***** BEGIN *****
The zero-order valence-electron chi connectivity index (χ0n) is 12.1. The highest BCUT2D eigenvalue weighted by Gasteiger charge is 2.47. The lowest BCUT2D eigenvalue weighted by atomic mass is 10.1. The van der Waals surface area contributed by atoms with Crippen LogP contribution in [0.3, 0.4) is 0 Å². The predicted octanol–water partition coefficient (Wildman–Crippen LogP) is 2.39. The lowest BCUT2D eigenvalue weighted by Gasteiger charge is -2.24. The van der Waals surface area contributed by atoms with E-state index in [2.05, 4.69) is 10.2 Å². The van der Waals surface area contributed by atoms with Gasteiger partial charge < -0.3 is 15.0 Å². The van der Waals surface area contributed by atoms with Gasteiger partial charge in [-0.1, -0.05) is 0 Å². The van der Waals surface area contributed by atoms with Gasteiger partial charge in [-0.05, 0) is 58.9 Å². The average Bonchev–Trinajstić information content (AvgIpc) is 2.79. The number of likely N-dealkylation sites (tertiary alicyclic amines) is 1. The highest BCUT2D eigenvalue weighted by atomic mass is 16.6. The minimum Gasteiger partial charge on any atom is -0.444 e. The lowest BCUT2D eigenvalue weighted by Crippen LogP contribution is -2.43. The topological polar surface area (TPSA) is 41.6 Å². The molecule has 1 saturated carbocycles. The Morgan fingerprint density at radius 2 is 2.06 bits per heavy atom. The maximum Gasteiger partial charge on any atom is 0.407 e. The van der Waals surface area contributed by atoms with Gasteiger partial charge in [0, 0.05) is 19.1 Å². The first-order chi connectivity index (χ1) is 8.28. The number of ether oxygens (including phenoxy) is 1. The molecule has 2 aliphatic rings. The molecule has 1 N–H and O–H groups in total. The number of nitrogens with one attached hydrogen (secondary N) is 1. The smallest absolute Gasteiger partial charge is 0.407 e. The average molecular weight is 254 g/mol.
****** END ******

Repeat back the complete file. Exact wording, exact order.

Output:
The zero-order valence-electron chi connectivity index (χ0n) is 12.1. The highest BCUT2D eigenvalue weighted by Gasteiger charge is 2.47. The lowest BCUT2D eigenvalue weighted by atomic mass is 10.1. The van der Waals surface area contributed by atoms with Crippen LogP contribution in [0.3, 0.4) is 0 Å². The predicted octanol–water partition coefficient (Wildman–Crippen LogP) is 2.39. The lowest BCUT2D eigenvalue weighted by Gasteiger charge is -2.24. The van der Waals surface area contributed by atoms with E-state index in [2.05, 4.69) is 10.2 Å². The van der Waals surface area contributed by atoms with Gasteiger partial charge < -0.3 is 15.0 Å². The van der Waals surface area contributed by atoms with Gasteiger partial charge in [-0.1, -0.05) is 0 Å². The van der Waals surface area contributed by atoms with Gasteiger partial charge in [-0.05, 0) is 58.9 Å². The average Bonchev–Trinajstić information content (AvgIpc) is 2.79. The number of likely N-dealkylation sites (tertiary alicyclic amines) is 1. The highest BCUT2D eigenvalue weighted by atomic mass is 16.6. The minimum Gasteiger partial charge on any atom is -0.444 e. The lowest BCUT2D eigenvalue weighted by Crippen LogP contribution is -2.43. The topological polar surface area (TPSA) is 41.6 Å². The molecule has 1 saturated carbocycles. The Morgan fingerprint density at radius 2 is 2.06 bits per heavy atom. The maximum Gasteiger partial charge on any atom is 0.407 e. The van der Waals surface area contributed by atoms with Gasteiger partial charge in [0, 0.05) is 19.1 Å². The first-order chi connectivity index (χ1) is 8.28. The number of ether oxygens (including phenoxy) is 1. The molecule has 2 aliphatic rings. The molecule has 1 N–H and O–H groups in total. The number of nitrogens with one attached hydrogen (secondary N) is 1. The smallest absolute Gasteiger partial charge is 0.407 e. The average molecular weight is 254 g/mol.